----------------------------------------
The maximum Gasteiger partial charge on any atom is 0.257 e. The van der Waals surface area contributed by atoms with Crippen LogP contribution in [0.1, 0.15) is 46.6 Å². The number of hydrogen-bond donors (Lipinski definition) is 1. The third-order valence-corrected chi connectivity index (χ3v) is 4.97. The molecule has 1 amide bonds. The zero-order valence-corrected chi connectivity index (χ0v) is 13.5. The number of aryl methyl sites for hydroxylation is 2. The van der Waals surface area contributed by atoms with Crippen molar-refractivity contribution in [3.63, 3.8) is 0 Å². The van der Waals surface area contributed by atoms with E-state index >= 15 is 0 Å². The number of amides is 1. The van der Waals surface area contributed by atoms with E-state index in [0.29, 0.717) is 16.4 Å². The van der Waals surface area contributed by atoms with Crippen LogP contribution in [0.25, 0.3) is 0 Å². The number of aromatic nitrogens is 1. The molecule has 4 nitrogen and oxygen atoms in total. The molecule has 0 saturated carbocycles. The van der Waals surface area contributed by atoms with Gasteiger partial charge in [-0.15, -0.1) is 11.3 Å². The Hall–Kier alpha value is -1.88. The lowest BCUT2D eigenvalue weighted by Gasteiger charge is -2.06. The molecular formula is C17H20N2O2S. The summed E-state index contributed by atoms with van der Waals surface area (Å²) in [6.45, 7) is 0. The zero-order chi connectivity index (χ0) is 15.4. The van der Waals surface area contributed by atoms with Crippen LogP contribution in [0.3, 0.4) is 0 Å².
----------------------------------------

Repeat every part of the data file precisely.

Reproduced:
The maximum Gasteiger partial charge on any atom is 0.257 e. The van der Waals surface area contributed by atoms with Crippen LogP contribution in [0.1, 0.15) is 46.6 Å². The number of hydrogen-bond donors (Lipinski definition) is 1. The third-order valence-corrected chi connectivity index (χ3v) is 4.97. The molecule has 1 amide bonds. The zero-order valence-corrected chi connectivity index (χ0v) is 13.5. The number of aryl methyl sites for hydroxylation is 2. The van der Waals surface area contributed by atoms with Crippen molar-refractivity contribution in [3.63, 3.8) is 0 Å². The van der Waals surface area contributed by atoms with E-state index >= 15 is 0 Å². The number of amides is 1. The van der Waals surface area contributed by atoms with E-state index in [0.29, 0.717) is 16.4 Å². The van der Waals surface area contributed by atoms with Crippen LogP contribution in [0.25, 0.3) is 0 Å². The number of aromatic nitrogens is 1. The molecule has 4 nitrogen and oxygen atoms in total. The molecule has 0 saturated carbocycles. The van der Waals surface area contributed by atoms with Gasteiger partial charge in [-0.15, -0.1) is 11.3 Å². The Hall–Kier alpha value is -1.88. The lowest BCUT2D eigenvalue weighted by Gasteiger charge is -2.06. The molecular formula is C17H20N2O2S. The summed E-state index contributed by atoms with van der Waals surface area (Å²) in [6.45, 7) is 0. The zero-order chi connectivity index (χ0) is 15.4. The van der Waals surface area contributed by atoms with Crippen LogP contribution in [0.3, 0.4) is 0 Å².